Spurred by a growing middle class, strong low-cost-carrier (LCC) market and appreciating currencies, Boeing now projects a demand for 4,210 airliners valued at $650 billion in its latest Southeast Asia market outlook. The new forecast reflects an increase of 460 aircraft worth $90 billion compared with last year’s projection, already the highest of any region.
Boeing expects that over the next 20 years, Southeast Asian GDP will grow by 4.4 percent, far above the global average of 2.8 percent. Southeast Asian currencies such as the Thai baht have appreciated from the turn of the calendar year, and even the Malaysian Ringgit has recovered. The outlook also predicts traffic within the region will grow by 7.2 percent annually, accounting for the strongest traffic increases; followed by flights to China and Northeast Asia.
The region will require 3,230 single-aisle airplanes over the period, accounting for the bulk of aircraft demand, according to Boeing. Southeast Asia alone accounts for a backlog of more than 350 Boeing 737 Max narrowbodies, including orders for 218 from the Lion Air Group. Dinesh Keskar, Boeing Commercial Airplanes senior vice president of Asia-Pacific and India sales, noted that 20 years ago, widebodies drew the bulk of the demand in the region. The trend has flipped, he said, due to the explosive growth of LCC and regional carriers.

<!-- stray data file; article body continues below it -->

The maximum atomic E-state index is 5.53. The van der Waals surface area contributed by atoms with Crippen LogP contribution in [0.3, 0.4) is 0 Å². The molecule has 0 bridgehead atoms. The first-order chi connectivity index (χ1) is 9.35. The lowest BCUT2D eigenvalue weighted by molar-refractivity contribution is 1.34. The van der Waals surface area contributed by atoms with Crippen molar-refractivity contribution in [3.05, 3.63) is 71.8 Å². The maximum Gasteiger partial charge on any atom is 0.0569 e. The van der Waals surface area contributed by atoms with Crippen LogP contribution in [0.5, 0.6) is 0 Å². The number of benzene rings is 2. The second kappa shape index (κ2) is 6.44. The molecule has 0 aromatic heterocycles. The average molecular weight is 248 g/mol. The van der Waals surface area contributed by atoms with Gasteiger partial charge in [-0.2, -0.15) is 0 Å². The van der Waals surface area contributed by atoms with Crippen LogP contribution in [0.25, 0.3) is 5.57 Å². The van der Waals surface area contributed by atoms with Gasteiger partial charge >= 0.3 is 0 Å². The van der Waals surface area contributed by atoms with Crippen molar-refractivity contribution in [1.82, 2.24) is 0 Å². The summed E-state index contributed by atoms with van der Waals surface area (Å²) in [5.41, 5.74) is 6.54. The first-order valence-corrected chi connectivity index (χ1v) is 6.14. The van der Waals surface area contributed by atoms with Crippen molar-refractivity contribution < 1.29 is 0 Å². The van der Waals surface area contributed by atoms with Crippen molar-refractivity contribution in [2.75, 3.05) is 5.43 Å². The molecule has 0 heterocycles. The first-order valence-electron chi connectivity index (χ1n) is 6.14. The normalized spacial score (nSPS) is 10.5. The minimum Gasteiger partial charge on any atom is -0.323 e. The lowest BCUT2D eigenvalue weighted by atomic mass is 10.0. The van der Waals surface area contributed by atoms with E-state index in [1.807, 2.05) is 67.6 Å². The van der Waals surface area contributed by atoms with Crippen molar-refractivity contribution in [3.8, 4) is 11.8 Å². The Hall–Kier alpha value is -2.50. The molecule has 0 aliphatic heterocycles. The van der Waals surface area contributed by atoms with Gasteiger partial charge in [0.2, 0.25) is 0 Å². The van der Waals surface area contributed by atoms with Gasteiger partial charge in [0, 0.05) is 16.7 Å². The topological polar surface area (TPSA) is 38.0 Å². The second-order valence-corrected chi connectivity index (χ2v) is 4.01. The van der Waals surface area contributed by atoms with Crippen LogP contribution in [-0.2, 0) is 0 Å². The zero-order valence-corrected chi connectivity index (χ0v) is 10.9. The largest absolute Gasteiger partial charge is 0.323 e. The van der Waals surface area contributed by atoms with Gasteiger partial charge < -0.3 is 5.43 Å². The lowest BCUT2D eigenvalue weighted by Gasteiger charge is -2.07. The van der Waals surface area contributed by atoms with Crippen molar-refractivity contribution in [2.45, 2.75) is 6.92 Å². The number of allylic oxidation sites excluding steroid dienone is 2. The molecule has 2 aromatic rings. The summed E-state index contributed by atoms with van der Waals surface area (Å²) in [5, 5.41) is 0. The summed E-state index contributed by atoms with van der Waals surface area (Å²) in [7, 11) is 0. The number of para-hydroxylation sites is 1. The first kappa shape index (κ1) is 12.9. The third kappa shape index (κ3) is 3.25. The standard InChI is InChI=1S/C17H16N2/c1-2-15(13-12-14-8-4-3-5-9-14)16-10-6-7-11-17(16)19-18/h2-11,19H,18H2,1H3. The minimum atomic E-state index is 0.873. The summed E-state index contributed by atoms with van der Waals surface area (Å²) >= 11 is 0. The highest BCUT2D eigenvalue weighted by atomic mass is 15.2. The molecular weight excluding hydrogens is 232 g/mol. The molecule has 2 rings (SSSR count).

Keskar told reporters at Boeing’s Singapore regional office that he hopes the company converts a tentative deal with Malaysia Airlines covering eight 737 Max jets and eight 787-9s to a firm order by the end of the year. The sides inked the MOU on September 13, during a visit to Washington by Malaysian prime minister Najib Razak.
Keskar also expressed confidence that infrastructure development will eventually catch up with the surge in demand. “The infrastructure in Vietnam, Thailand and Indonesia have to grow, and will grow,” he insisted. “There are commitments from governments to do so, as aviation is the biggest source of tourism and moving people and cargo.”